Plows Overcome Mounting Challenges
With new mounting systems, putting a plow on your pickup has never been easier.
Quick Hitch, Minute Mount, Rapid Tach, Ultra Mount, EZ-Mount … These are just a few of the names of mounting systems currently offered by snowplow manufacturers. Their names imply simple and fast hook ups, but do they deliver? In a word: yes. Never before has it been this easy.
Quite simply, a mounting system provides you with a method of connecting the plow hardware, which is permanently attached to your truck, to the snowplow assembly. Putting a plow on a pickup hasn’t always been an easy task, and these new systems are the evolutionary product of the self-contained snowplows. It used to be that the plow’s hydraulic power was supplied by a clutch pump. It was designed to be installed on the truck’s engine, or as an electric/hydraulic unit under the hood or out on the front of the grill. The plow’s lights, lift chain and hydraulic disconnects were also out in front of the truck. This was permanent hardware that was unsightly and heavy.
When the new generation of pickups began to emerge, plows had to change. Today’s computer-monitored engines and space restrictions have all but eliminated under-hood installations. By removing the lights, pump and the chain lift from the front of the truck, airflow restrictions to the engine are eliminated, and a substantial amount of permanent weight is reduced. Because trucks are much more than just a utilitarian work platform, the appearance is also a major consideration and the clean look has been well received by contractors.
Each manufacturer of plows offers its own version of a quick-mounting system. Some use simple, mechanical, self-aligning hook-ups while others use hydraulically assisted systems.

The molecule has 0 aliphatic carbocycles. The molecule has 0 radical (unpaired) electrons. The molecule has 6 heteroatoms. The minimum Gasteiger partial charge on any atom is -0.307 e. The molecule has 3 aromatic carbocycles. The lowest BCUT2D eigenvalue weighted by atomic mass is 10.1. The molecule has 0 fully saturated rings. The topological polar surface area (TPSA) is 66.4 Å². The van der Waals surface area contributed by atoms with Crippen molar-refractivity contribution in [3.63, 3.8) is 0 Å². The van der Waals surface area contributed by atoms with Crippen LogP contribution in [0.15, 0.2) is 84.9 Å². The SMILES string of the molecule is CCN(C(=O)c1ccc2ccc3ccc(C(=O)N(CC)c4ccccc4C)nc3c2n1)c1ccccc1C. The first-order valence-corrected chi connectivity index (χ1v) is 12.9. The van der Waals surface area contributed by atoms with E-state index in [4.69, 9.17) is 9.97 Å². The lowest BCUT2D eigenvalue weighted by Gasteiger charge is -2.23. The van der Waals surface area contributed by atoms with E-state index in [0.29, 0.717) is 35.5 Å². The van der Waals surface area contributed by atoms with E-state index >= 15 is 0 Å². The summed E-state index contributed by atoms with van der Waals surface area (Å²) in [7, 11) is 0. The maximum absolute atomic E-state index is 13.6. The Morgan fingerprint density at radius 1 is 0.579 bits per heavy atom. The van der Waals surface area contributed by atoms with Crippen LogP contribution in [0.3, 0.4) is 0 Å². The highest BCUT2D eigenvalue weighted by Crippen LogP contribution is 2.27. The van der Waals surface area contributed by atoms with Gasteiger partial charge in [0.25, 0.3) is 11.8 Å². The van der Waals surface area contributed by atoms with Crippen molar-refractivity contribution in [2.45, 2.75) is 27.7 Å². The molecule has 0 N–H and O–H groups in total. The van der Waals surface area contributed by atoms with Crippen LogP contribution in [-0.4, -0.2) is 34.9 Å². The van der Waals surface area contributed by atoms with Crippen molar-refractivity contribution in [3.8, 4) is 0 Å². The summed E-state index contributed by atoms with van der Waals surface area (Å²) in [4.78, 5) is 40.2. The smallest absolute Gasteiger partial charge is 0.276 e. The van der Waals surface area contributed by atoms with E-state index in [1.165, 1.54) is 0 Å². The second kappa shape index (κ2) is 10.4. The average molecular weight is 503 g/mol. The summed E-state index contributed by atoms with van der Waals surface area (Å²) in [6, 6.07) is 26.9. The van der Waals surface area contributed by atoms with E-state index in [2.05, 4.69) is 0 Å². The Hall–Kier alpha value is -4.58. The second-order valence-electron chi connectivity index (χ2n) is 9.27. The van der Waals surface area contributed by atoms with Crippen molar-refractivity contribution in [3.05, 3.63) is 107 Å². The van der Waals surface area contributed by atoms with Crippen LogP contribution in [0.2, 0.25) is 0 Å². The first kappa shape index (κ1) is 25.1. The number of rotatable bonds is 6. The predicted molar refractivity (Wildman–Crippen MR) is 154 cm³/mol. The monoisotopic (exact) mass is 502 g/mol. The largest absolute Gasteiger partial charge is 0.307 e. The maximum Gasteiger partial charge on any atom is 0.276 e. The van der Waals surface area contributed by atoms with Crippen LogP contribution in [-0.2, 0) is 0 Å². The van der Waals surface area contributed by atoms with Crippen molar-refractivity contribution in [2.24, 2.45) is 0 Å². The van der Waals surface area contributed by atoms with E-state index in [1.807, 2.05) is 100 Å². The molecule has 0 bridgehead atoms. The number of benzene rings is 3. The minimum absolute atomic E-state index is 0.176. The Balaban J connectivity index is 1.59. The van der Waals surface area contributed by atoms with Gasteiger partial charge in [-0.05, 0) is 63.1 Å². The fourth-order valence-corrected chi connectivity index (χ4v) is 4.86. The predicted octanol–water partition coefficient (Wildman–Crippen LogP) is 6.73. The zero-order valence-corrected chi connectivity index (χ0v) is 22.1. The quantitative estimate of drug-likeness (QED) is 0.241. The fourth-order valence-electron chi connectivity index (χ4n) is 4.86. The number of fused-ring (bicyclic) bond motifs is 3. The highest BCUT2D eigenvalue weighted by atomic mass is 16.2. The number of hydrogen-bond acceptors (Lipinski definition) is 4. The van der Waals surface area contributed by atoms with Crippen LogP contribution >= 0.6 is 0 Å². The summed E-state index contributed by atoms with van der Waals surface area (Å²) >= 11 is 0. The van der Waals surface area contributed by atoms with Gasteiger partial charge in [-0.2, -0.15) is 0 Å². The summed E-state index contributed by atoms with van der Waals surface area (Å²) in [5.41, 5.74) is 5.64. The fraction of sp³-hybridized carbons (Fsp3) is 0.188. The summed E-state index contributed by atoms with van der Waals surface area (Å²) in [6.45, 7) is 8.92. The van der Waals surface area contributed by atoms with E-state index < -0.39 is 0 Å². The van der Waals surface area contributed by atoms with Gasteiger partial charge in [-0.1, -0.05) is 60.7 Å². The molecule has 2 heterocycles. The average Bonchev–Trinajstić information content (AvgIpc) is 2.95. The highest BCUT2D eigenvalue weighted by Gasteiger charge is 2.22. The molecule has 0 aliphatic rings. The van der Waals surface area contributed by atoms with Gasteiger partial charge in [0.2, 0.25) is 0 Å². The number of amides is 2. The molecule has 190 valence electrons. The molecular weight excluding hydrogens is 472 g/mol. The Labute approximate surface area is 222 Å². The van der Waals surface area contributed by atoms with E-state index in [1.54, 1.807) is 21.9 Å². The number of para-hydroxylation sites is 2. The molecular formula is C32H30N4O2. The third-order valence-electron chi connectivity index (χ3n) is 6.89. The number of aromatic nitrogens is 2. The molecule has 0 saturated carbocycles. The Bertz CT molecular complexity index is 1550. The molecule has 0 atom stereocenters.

While the systems are not interchangeable, they do have a common design element. For all manufacturers, the snowplow is now a single, self-contained unit with the moldboard, push frame, lights, power unit and lift all as one assembly that can be taken off the truck as a single piece. Then, the removed plow assembly is simply left in position to allow you to hook it back up in seconds when needed.
Because these new mounting systems are simple to use, you can remove the plow after each snow event. This makes for a safer vehicle to drive in the meantime, and also reduces the extra weight on the truck’s suspension.
Currently, all nationally recognized snowplow manufacturers are members of the National Truck Equipment Association (NTEA). The NTEA, based out of Farmington Hills, Mich., facilitates the flow of ideas and the information between truck-equipment distributors, equipment distributors, equipment manufacturers and truck manufacturers.
The NTEA has established committees that focus on specific industries. One such committee is the Snow Control Committee, which brings together representatives from the membership’s plow manufacturers and pickup truck manufacturers. This group schedules meetings twice a year to discuss current issues, future design changes and needs as they relate to the industry.